Last week I gave myself — and my brain mostly — a week off of writing. Well, for the most part. After five days off, I got back to work on Saturday.
One of the items on my to-do list was to begin reading through a first-draft manuscript that has been sitting in the “I need a little distance from this” drawer.
I very quickly remembered what I loved about this story while I was writing it.
My hero is very jaded. He’s defensive, and while seeming big and bold in some places, for the most part he feels genuine.
Reading through some of these pages I wrote more than a year ago, and seeing the large emotions, I was realized how fine the line is between a 3-D character and a larger-than-life caricature — You know, those drawing that distort reality, in a usually humorous way.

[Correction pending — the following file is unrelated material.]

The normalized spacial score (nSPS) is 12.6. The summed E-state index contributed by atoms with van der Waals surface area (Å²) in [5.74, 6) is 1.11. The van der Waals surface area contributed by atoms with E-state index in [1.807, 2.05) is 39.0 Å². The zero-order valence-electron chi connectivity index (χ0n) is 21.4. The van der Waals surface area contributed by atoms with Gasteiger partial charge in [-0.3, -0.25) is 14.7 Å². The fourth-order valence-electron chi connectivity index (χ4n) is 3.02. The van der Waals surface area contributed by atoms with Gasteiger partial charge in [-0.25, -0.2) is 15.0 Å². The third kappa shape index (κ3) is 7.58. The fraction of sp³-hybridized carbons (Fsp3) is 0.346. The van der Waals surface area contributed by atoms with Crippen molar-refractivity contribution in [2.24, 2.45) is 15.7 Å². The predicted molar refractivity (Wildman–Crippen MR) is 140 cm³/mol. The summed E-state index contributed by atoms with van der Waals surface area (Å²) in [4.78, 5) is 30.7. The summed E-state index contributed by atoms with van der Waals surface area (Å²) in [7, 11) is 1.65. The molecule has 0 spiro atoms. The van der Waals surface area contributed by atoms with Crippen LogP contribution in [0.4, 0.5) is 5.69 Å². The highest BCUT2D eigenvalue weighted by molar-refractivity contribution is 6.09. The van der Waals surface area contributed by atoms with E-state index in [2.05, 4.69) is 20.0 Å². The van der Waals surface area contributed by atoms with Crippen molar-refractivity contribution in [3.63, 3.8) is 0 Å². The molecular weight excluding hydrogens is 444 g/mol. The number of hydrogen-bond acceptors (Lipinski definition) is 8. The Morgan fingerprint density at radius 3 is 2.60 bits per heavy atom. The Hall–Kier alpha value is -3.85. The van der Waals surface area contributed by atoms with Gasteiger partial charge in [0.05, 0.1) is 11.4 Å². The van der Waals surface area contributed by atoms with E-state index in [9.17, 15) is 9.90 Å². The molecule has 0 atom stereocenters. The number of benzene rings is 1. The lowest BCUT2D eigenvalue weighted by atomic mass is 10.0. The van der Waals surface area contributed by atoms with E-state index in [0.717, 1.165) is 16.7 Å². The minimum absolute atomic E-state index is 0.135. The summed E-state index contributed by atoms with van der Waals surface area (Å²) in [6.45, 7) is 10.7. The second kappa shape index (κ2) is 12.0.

While a caricature can emphasize a characters flaws, or put a big focus on one certain aspect of a person, when writing characters, my biggest concern is that the reader can relate to them. That there is something about the hero or heroine that reminds them of looking in the mirror. I want readers to identify with the characters actions. I don’t want the stars of my story to act in a way that feels too unexpected or disingenuous.
So, as I work through my next draft of the story — as I do with all of my manuscripts — I will be taking the emphasis off the rough angles, and shrinking the over-exaggerated “chin.”
The goal: to make my hero an identifiable character and not a caricature.